Ever since 2003, the U.S. presence in Iraq has reinforced cooperation between Iran and some significant portions of Iraq's Shiite community, and especially those elements (such as Muktada al Sadr's Mahdi Army) who really wanted the United States to get out. But once we withdraw, then it is far from obvious that the bulk of Iraqis -- including most Iraqi leaders -- will want to become a satrap for Iran. It's true that the Sunni-Shiite divide provides Iran with some avenues of influence in Iraq society, but there's also the enduring division between Arabs and Persians and Iraq's overriding interest in not allowing Iran to become a hegemonic power in the Gulf region. Let's not forget that the two countries fought a brutal and costly war for most of the 1980s, and plenty of Iraqi and Iranian Shiites killed each other during that conflict.
The Indochina war offers an obvious historical analogy. One of the reasons the United States fought there for so long was the familiar domino theory -- the dubious idea that a communist victory in Vietnam would trigger a cascade of falling dominos and undermine the entire US position in Asia (and possibly elsewhere). But when the United States finally got out, the exact opposite thing happened: none of our other Asian allies abandoned us and China and Vietnam had a rapid falling-out that led to war between the two communist states in 1979. And over time, of course, China abandoned Maoism and Vietnam grew more and more interested in better relations with America. And let's not forget that fourteen years after Saigon fell, it was the Soviet Union that ended up on the ash-heap of history. Once we stopped pouring troops and bombs into Indochina, in short, our strategic position began to improve and we could focus on the more serious aspects of Cold War competition.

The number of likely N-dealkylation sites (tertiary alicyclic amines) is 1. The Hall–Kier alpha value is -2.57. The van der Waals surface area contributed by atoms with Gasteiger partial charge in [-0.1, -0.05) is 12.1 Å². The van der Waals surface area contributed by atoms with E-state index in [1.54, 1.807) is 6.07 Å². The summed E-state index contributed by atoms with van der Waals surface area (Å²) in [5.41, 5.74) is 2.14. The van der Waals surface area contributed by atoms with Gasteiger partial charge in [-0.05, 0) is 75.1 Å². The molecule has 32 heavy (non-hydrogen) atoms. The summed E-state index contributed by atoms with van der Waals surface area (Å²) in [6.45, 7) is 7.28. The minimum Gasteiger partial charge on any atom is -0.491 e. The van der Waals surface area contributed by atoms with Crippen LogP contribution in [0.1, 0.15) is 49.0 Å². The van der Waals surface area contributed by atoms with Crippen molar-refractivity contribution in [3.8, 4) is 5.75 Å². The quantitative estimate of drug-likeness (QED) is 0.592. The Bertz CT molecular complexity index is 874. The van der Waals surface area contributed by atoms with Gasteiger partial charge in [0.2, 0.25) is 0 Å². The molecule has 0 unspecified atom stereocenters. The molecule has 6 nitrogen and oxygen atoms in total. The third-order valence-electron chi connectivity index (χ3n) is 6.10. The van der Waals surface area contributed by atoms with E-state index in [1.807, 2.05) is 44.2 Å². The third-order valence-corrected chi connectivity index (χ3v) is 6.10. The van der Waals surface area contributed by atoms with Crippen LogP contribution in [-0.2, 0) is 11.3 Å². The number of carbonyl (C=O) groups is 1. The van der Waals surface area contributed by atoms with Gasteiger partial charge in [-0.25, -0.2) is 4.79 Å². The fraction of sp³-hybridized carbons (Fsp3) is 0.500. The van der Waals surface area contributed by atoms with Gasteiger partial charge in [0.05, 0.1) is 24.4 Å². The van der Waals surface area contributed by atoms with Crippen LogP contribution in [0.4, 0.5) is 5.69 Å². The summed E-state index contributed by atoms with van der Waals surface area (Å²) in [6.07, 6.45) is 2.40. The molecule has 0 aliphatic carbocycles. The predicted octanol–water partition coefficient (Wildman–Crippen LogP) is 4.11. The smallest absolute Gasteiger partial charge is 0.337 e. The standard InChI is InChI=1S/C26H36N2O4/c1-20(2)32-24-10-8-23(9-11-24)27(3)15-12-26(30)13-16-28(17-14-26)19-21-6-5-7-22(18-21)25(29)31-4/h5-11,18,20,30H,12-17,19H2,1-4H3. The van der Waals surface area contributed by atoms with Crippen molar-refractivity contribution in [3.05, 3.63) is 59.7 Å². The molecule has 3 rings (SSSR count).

In short, if you really think Iran is a threat to dominate the Gulf region, and if you also believe that states tend to balance against threatening powers instead of band-wagoning with them, then you should also expect the U.S. withdrawal from Iraq to encourage more regional powers--including Iraq--to take actions to limit Iranian power and influence. And that might also include being a bit more favorably inclined toward the United States, despite all the other things we do that tick off people in that part of the world. That could be why we're getting a positive response to these new initiatives, and that's why getting out of Iraq may actually bolster our overall strategic position.
Putting aside the historical analogy, the notion that Iran will continue to dominate Iraq and the wider Gulf upon U.S. withdrawal seems misplaced. First, as Walt notes, Iranian strength will likely inspire balancing on the part of Iran's neighbors. Second, for historical and cultural reasons, Iraq is more likely to align with its Arab neighbors (who will engage in balancing) than to band-wagon with Persian Iran, despite the fact that the majority of Iraqis are, like the vast majority of Iranians, Shiite.